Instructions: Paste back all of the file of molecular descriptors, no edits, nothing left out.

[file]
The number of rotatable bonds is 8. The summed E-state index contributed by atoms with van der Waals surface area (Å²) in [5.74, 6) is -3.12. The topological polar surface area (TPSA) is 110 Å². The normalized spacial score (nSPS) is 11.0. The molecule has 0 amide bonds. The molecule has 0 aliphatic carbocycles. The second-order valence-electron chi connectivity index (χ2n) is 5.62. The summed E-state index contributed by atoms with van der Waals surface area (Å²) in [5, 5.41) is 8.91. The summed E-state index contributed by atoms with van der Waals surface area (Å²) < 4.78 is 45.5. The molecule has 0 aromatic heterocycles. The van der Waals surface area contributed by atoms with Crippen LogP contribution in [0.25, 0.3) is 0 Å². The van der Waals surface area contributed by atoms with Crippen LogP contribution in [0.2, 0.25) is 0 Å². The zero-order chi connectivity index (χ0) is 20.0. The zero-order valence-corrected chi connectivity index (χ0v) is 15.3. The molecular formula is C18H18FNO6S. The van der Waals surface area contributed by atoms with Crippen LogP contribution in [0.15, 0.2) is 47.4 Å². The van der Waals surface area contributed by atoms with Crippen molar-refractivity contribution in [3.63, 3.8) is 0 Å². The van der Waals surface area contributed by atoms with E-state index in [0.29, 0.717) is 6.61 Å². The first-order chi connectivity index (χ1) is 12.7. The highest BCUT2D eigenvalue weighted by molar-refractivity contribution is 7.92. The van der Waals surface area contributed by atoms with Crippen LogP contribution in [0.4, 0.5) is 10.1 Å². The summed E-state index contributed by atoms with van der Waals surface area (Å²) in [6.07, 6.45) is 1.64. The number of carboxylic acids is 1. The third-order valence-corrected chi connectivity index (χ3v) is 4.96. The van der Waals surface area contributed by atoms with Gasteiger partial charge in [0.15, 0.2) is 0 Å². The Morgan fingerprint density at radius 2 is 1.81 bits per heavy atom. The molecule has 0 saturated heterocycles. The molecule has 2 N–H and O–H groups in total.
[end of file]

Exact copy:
The number of rotatable bonds is 8. The summed E-state index contributed by atoms with van der Waals surface area (Å²) in [5.74, 6) is -3.12. The topological polar surface area (TPSA) is 110 Å². The normalized spacial score (nSPS) is 11.0. The molecule has 0 amide bonds. The molecule has 0 aliphatic carbocycles. The second-order valence-electron chi connectivity index (χ2n) is 5.62. The summed E-state index contributed by atoms with van der Waals surface area (Å²) in [5, 5.41) is 8.91. The summed E-state index contributed by atoms with van der Waals surface area (Å²) < 4.78 is 45.5. The molecule has 0 aromatic heterocycles. The van der Waals surface area contributed by atoms with Crippen LogP contribution in [0.25, 0.3) is 0 Å². The van der Waals surface area contributed by atoms with Crippen LogP contribution in [0.2, 0.25) is 0 Å². The zero-order chi connectivity index (χ0) is 20.0. The zero-order valence-corrected chi connectivity index (χ0v) is 15.3. The molecular formula is C18H18FNO6S. The van der Waals surface area contributed by atoms with Crippen LogP contribution in [0.15, 0.2) is 47.4 Å². The van der Waals surface area contributed by atoms with Crippen molar-refractivity contribution in [3.63, 3.8) is 0 Å². The van der Waals surface area contributed by atoms with E-state index in [0.29, 0.717) is 6.61 Å². The first-order chi connectivity index (χ1) is 12.7. The highest BCUT2D eigenvalue weighted by molar-refractivity contribution is 7.92. The van der Waals surface area contributed by atoms with Crippen LogP contribution in [0.4, 0.5) is 10.1 Å². The summed E-state index contributed by atoms with van der Waals surface area (Å²) in [6.07, 6.45) is 1.64. The number of carboxylic acids is 1. The third-order valence-corrected chi connectivity index (χ3v) is 4.96. The van der Waals surface area contributed by atoms with Gasteiger partial charge in [0.15, 0.2) is 0 Å². The Morgan fingerprint density at radius 2 is 1.81 bits per heavy atom. The molecule has 0 saturated heterocycles. The molecule has 2 N–H and O–H groups in total.